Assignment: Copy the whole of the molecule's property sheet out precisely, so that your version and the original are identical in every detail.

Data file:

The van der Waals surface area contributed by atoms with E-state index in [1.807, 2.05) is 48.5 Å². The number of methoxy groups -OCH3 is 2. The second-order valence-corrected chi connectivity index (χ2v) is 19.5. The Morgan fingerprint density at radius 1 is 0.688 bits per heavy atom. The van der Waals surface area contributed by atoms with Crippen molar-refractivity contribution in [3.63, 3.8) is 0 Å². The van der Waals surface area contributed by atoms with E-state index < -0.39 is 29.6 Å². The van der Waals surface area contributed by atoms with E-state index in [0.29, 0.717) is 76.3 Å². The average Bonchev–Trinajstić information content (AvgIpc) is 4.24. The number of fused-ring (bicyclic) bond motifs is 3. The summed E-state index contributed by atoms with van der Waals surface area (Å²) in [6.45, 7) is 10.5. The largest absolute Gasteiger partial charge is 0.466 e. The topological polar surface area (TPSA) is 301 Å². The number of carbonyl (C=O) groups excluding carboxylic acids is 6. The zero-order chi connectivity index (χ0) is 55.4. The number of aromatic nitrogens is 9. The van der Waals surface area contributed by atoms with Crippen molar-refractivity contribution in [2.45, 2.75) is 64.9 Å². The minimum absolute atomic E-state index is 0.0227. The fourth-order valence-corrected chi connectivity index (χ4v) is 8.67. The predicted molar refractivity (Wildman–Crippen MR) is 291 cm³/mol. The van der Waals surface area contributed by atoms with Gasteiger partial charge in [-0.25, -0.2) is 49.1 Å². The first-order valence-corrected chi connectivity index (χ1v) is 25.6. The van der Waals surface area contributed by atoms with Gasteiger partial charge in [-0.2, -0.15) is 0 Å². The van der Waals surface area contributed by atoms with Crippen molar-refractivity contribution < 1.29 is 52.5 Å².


The van der Waals surface area contributed by atoms with E-state index in [1.807, 2.05) is 48.5 Å². The number of methoxy groups -OCH3 is 2. The second-order valence-corrected chi connectivity index (χ2v) is 19.5. The Morgan fingerprint density at radius 1 is 0.688 bits per heavy atom. The van der Waals surface area contributed by atoms with Crippen molar-refractivity contribution in [3.63, 3.8) is 0 Å². The van der Waals surface area contributed by atoms with E-state index < -0.39 is 29.6 Å². The van der Waals surface area contributed by atoms with E-state index in [0.29, 0.717) is 76.3 Å². The average Bonchev–Trinajstić information content (AvgIpc) is 4.24. The number of fused-ring (bicyclic) bond motifs is 3. The summed E-state index contributed by atoms with van der Waals surface area (Å²) in [6.45, 7) is 10.5. The largest absolute Gasteiger partial charge is 0.466 e. The topological polar surface area (TPSA) is 301 Å². The number of carbonyl (C=O) groups excluding carboxylic acids is 6. The zero-order chi connectivity index (χ0) is 55.4. The number of aromatic nitrogens is 9. The van der Waals surface area contributed by atoms with Crippen molar-refractivity contribution in [2.45, 2.75) is 64.9 Å². The minimum absolute atomic E-state index is 0.0227. The fourth-order valence-corrected chi connectivity index (χ4v) is 8.67. The predicted molar refractivity (Wildman–Crippen MR) is 291 cm³/mol. The van der Waals surface area contributed by atoms with Gasteiger partial charge in [-0.25, -0.2) is 49.1 Å². The first-order valence-corrected chi connectivity index (χ1v) is 25.6. The van der Waals surface area contributed by atoms with Gasteiger partial charge in [-0.2, -0.15) is 0 Å². The van der Waals surface area contributed by atoms with Crippen molar-refractivity contribution < 1.29 is 52.5 Å².